# Can I read replies to my comments on deleted answer?

I had notifications on my phone that I had received responses to my comments to an answer by Norbert on Regarding linear independence on a normed-linear space given a condition. When I went to the question, the answer appeared to have been deleted. Does anyone have sufficient karma to view deleted answers and want to share with me what the response comments were?

Thanks.

• "@ziggurism What do you mean by "..asks to find one tuple (yi)i∈Nn" ? The problem asks to find one ϵ>0 s.t for all tuples (yi)i∈Nn with ∥yi∥≤ϵ the vectors x1+y1,..,xn+yn are linearly independent. This translates to find one ϵ>0 s.t x1+Bϵ,...,xn+Bϵ are linearly independent (informally said as the above are sets). And the ball Bϵ is in the possible infinite dimensional normed space X and thus not compact, as it is if you consider the finite dimensional L." The typesetting was better but in copy paste this does not work and I think you'll be able to read it. – quid Oct 6 '16 at 20:50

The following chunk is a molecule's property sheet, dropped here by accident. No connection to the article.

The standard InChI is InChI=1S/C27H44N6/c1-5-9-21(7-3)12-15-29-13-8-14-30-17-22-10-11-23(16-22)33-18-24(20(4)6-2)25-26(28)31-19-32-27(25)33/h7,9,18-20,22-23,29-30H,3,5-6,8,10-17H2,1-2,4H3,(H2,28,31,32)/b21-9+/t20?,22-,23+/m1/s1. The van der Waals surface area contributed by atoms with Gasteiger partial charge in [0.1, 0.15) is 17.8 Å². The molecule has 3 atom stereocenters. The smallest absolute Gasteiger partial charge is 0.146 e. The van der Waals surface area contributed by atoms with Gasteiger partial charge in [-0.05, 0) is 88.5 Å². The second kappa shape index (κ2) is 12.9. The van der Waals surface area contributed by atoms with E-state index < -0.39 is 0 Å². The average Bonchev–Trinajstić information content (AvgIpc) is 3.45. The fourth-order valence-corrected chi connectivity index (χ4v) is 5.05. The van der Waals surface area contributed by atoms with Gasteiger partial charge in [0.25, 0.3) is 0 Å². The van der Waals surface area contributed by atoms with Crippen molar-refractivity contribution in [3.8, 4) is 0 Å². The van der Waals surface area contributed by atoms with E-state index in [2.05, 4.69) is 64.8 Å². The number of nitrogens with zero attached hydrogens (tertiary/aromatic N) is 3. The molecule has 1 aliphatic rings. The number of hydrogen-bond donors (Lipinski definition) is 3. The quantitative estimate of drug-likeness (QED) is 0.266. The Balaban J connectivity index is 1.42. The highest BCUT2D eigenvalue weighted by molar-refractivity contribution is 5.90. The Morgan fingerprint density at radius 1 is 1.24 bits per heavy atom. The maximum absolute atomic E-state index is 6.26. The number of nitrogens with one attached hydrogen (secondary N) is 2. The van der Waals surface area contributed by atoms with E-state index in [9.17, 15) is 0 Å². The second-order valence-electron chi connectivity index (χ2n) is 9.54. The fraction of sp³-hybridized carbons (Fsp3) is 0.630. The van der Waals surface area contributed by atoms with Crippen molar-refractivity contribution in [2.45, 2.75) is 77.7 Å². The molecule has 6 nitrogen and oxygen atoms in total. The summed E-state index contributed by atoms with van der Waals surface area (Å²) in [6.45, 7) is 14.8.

• @quid thanks but I think I saw that one earlier and replied to it. Were there two that were posted earlier today? – ziggurism Oct 6 '16 at 21:16
• It was posted 11h ago. You replied to the earlier (not that one) "The problem is that the yϵi are not supposed to be also in the span of x1,..,xn. Then you cannot represent yϵ1,...,yϵn with the same functionals c1,...,cn for every ϵ in the sequence that you construct. Or you have to justify how you would deal with this in the general case." Your reply "The problem asks to find one tuple yi . While it doesn't require that the tuple be in the span of the xi, it doesn't require that they not be either, so finding any independent tuple solves the problem, even if it is in the span.[...]" – quid Oct 6 '16 at 21:20
• Anyway after your last visible comment on the answer there is the comment I gave and another not directed at you. I could not see deleted comments. – quid Oct 6 '16 at 21:21